In April 2018, the National Trust introduced new regulations on hunting. The charity said these would make hunts “more accountable” while on its land.
So, The Canary caught up with National Dis-Trust (NDT), which holds the National Trust to account on hunting, to get its view on the new system.
A new system
In October 2017, at the charity’s annual AGM, the National Trust faced a motion to ban all hunting from its land. The motion lost by just 300 votes. But this narrow margin only spurred anti-hunting campaigners on even more. The charity eventually agreed to review its hunt licensing system during the summer of 2018 and told The Canary in May 2018 that monitoring would be “stepped up” during the following season.
The 2018/19 hunting season ran roughly from September 2018 to April 2019. And it was the first season to implement the National Trust’s revised monitoring system. New measures included a “tightening up” of information available on the website as well as a new on-the-ground hunt monitoring team led by Nick Droy. The National Trust said these measures would make hunts “more accountable and less likely to disturb wildlife on our land”.
Now the first season has ended, The Canary asked NDT its thoughts on how the new system has played out. And the group was blunt in its opinion.
Clear patterns emerge
The National Trust cancelled a number of hunting licences during the 2018/19 season. One of the most high-profile hunts dropped was the Portman Hunt, which had two dates cancelled in March at the Kingston Lacy estate, Dorset. The BBC reported that the National Trust would not comment on specific allegations against hunts. But the League Against Cruel Sports said it came after a “string of incidents” by the Portman Hunt, including allegedly killing a fox on 2 January. Other hunting dates dropped by the charity include the South Shropshire Hunt at Long Mynd and the Trinity Foot and South Herts Beagles at Ashridge Estate.
The Canary asked NDT how it felt about this. It said the cancellations were “definitely a step forward overall”, but that they were “in some ways frustrating as well”. The National Trust appears to treat each hunt as an individual case. Yet a consistent pattern across time and location emerges out of the charity’s own banning choices. This led NDT to ask:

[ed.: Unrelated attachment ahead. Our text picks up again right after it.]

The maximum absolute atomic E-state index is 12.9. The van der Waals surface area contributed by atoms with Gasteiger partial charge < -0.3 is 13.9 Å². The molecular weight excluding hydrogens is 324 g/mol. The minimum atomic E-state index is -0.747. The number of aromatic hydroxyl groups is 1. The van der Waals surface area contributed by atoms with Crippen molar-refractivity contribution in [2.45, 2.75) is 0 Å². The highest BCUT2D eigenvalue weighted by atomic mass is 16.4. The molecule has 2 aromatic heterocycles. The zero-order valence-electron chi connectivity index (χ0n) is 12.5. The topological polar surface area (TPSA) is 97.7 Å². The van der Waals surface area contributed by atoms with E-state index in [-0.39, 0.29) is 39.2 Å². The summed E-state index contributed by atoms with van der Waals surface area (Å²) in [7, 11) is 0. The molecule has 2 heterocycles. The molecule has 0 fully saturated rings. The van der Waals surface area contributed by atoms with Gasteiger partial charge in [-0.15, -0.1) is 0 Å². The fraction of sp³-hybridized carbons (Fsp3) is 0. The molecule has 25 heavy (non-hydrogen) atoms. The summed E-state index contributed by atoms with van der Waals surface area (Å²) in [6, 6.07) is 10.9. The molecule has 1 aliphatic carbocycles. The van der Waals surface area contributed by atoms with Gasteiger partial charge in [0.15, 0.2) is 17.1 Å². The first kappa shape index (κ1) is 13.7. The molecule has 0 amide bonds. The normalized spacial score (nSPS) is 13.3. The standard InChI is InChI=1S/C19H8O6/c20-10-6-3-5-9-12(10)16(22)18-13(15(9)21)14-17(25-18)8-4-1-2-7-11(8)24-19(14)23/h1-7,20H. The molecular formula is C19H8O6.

We’ve seen multiple hunts lose their licences this season, some for blatantly hunting foxes on National Trust land as was the case on Long Mynd in Shropshire – but how many licences does the Trust have to cancel before conceding, after spending far too long refusing to change, that we are right in what we’re saying?
The National Trust says it permits trail hunting on its land. In this legal activity, hunts should follow an artificially laid scent and avoid chasing wildlife. But anti-hunting activists have consistently claimed that trail hunting is a scam intended to hide ongoing illegal chasing and killing of wildlife.
On the other hand, activists and members of the public have caught hunts using National Trust land without a licence. On Facebook, NDT listed 24 instances of hunts trespassing on the charity’s land during the 2018/19 season. Many of these included video or photographic evidence. The National Trust says that it takes this issue “very seriously”. But NDT told The Canary that:
due to the attitude of the Trust, even when we report trespass, they refuse to update us about what they’re actually doing about it. In one case, staff were in such a hurry to provide a copy & paste response describing how seriously they take licence breaches that they overlooked the fact that the hunt in question (the Cheshire Hounds) wasn’t even licensed – but they didn’t respond when this was pointed out.
And it said that fell packs have been particularly egregious in their actions. Fell packs are foot-based fox hunts located throughout the Lake District and include the Coniston Foxhounds, Blencathra Foxhounds and Melbreak Foxhounds. In November 2018, the Times claimed these hunts would be absent from National Trust land due to the “risk of attack by animal rights activists”. But NDT said that: